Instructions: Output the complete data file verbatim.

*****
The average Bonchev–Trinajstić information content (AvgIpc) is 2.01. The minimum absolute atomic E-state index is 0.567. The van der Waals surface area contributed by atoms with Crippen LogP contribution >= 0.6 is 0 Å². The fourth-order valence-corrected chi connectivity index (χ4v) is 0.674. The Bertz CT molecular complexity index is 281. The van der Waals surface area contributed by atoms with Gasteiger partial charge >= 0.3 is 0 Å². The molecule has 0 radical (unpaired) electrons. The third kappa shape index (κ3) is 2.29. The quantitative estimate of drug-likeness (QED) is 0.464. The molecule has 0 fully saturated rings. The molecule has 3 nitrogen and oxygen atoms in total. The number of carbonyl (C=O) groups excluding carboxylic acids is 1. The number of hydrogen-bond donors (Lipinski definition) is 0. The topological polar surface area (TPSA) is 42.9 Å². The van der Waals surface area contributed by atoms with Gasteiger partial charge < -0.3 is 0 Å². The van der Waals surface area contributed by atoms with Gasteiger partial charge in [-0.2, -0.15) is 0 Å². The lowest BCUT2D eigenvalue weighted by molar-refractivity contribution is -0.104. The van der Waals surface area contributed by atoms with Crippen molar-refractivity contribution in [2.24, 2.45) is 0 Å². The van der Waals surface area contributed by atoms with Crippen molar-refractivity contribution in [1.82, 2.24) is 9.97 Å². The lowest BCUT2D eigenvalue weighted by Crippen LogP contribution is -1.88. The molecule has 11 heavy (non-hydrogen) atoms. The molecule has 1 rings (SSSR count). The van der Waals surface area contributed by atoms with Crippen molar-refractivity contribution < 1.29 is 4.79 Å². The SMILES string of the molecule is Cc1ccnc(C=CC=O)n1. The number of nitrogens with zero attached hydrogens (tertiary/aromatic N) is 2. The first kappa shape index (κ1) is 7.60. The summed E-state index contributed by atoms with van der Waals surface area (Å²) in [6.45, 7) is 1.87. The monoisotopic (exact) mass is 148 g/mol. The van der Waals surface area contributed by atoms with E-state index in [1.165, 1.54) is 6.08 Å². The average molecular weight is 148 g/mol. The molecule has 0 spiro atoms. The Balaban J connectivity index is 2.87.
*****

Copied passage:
The average Bonchev–Trinajstić information content (AvgIpc) is 2.01. The minimum absolute atomic E-state index is 0.567. The van der Waals surface area contributed by atoms with Crippen LogP contribution >= 0.6 is 0 Å². The fourth-order valence-corrected chi connectivity index (χ4v) is 0.674. The Bertz CT molecular complexity index is 281. The van der Waals surface area contributed by atoms with Gasteiger partial charge >= 0.3 is 0 Å². The molecule has 0 radical (unpaired) electrons. The third kappa shape index (κ3) is 2.29. The quantitative estimate of drug-likeness (QED) is 0.464. The molecule has 0 fully saturated rings. The molecule has 3 nitrogen and oxygen atoms in total. The number of carbonyl (C=O) groups excluding carboxylic acids is 1. The number of hydrogen-bond donors (Lipinski definition) is 0. The topological polar surface area (TPSA) is 42.9 Å². The van der Waals surface area contributed by atoms with Gasteiger partial charge < -0.3 is 0 Å². The van der Waals surface area contributed by atoms with Gasteiger partial charge in [-0.2, -0.15) is 0 Å². The lowest BCUT2D eigenvalue weighted by molar-refractivity contribution is -0.104. The van der Waals surface area contributed by atoms with Crippen molar-refractivity contribution in [2.24, 2.45) is 0 Å². The van der Waals surface area contributed by atoms with Crippen molar-refractivity contribution in [1.82, 2.24) is 9.97 Å². The lowest BCUT2D eigenvalue weighted by Crippen LogP contribution is -1.88. The molecule has 11 heavy (non-hydrogen) atoms. The molecule has 1 rings (SSSR count). The van der Waals surface area contributed by atoms with Crippen molar-refractivity contribution < 1.29 is 4.79 Å². The SMILES string of the molecule is Cc1ccnc(C=CC=O)n1. The number of nitrogens with zero attached hydrogens (tertiary/aromatic N) is 2. The first kappa shape index (κ1) is 7.60. The summed E-state index contributed by atoms with van der Waals surface area (Å²) in [6.45, 7) is 1.87. The monoisotopic (exact) mass is 148 g/mol. The van der Waals surface area contributed by atoms with E-state index in [1.165, 1.54) is 6.08 Å². The average molecular weight is 148 g/mol. The molecule has 0 spiro atoms. The Balaban J connectivity index is 2.87.